I’ve been in the business of writing funding applications – mostly to Innovate UK – for 15 years, the last five of which on a consultancy basis. I love this kind of work, as it has allowed me to get to know so many industries, from cutting edge tech industries, to food and agriculture, to finance! This doesn’t make me an expert in any of these industries of course, but I’ve been lucky enough to gain a huge amount of experience in grant writing. Thankfully, my applications have been very successful, too! So in this blog, I’ve decided to share my top tips for applying for business grants.
What’s a Business Grant?
Before we get to that though, let’s think about what a business grant actually is. First thing’s first – it’s not a loan. Loans are repayable, but grants are not. Often though, they do require some level of match funding. This means that the grant will contribute a certain amount to your project costs, but you will be required to commit to paying the rest. There are some grants that won’t require a match, but they are harder to come by.
Secondly, there are lots of different types of grant out there. Some are for research and innovation. Others are for capital purchases. Many have a regional focus, like improving the rural economy. There are also grants that require you to apply as part of a partnership or consortium. Finally, grants can sometimes become available in response to a particular situation – as was the case during the pandemic. The key therefore becomes finding the grant (or grants) that are right for you and your business.
Tips for applying for business grants
I’m well aware that the prospect of applying for a business grant can be daunting. You might feel like your chances of success are low. You might just feel overwhelmed with the options that are available and where you and your business fit in. But this brings me on to my top tips for applying for business grants!
1. Do your research
There are many types of grant out there, as I’ve indicated above. And many different funders. So the first step is to do your research. All grants have some sort of criteria attached to them, so when you think you’ve found one that might work, do your research. Read about the funder and their priorities – this will give you a steer on how closely your project fits. Understand the eligibility criteria. Look into any post-award processes or requirements that you might need to be aware of. And don’t be shy about reaching out to the funder directly with any questions you might have.
2. Timing is everything
Often, a funder will have a certain ‘pot’ available for a particular grant type. This might be a case of ‘once it’s gone, it’s gone for good’. Or it might be an annual budget with a certain number of application windows over the course of the year. Grants can be extremely competitive, and so the sooner you apply to the fund, the higher the chance that there will be money available to support your project!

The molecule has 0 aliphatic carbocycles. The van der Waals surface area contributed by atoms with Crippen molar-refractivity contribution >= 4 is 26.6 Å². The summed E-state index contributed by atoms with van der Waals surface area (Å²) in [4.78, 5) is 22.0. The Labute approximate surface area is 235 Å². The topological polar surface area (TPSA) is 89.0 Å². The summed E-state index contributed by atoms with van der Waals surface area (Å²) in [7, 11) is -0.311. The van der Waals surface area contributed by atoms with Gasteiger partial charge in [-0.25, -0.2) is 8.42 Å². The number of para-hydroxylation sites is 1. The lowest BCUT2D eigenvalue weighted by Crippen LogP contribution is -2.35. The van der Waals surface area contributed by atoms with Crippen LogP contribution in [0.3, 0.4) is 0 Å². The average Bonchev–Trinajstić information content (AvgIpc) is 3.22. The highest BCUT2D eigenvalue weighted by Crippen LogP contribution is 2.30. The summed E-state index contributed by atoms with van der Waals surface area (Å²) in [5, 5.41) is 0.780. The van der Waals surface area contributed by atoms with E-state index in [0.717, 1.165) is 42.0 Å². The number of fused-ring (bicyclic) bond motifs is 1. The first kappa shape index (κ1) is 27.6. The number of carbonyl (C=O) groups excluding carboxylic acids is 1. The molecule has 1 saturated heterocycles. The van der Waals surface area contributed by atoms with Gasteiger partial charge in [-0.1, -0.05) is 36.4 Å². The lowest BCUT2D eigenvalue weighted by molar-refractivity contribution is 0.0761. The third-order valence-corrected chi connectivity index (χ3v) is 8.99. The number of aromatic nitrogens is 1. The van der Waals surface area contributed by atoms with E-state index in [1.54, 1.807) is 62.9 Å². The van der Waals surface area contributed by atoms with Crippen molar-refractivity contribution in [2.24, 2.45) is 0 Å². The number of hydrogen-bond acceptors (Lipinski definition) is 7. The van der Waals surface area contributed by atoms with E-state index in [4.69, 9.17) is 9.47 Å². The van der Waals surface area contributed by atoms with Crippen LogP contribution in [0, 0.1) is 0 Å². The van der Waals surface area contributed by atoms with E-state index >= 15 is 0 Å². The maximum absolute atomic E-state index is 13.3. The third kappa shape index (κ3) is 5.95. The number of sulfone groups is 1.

Equally, if there is a deadline – don’t leave your application until the very last minute! Technology can fail. The post can be delayed. Processes can even change slightly at the last minute, so give yourself plenty of room to manouevre in your timing!
3. Consider working with an expert
As I mention above, grants can be extremely competitive, and so it’s important to put together the best application that you possibly can. So if you know that this kind of activity could be a challenge for you, consider working with someone with experience. If you’re applying for something in partnership with, for example, a university, this support may be available within your partner institution. Or if you’re applying alone, you can choose to work with a consultant like myself. Be aware though, that many funders don’t accept applications made via consultancies – they can support you to put the proposal together and then submit it yourself though.
4. Pay close attention to the criteria, and be truthful in your responses
It might seem silly, but pay close attention to the grant criteria and scope. Make sure you address every point when you make the application, as every aspect of those criteria will be considered when your application is assessed. Produce a thorough plan of work if that’s required, and make sure it demonstrates exactly how you will deliver your objectives. In addition, make sure that you’re truthful in your responses. You never know how much background research the funder will do when they’re assessing your application. Sometimes it’s also possible to see what has previously been funded, which can be very beneficial.
5. Consistency, and attention to detail is key
Tell your story consistently and thoroughly. Make it compelling for the assessor. If you make a claim on one page, make sure you follow though on that claim throughout the whole application. Make sure your numbers add up, and check your application thoroughly before you submit. In short, ensuring that the assessor can completely understand what will be achieved if they give you a grant is absolutely crucial. If you don’t, or if there are gaps or inconsistencies in your story, why should they choose to support your project?
I hope that you find the above helpful, and we wish you the best of luck with any grants that you decide to apply for! And if you need help to put a proposal together, get in touch!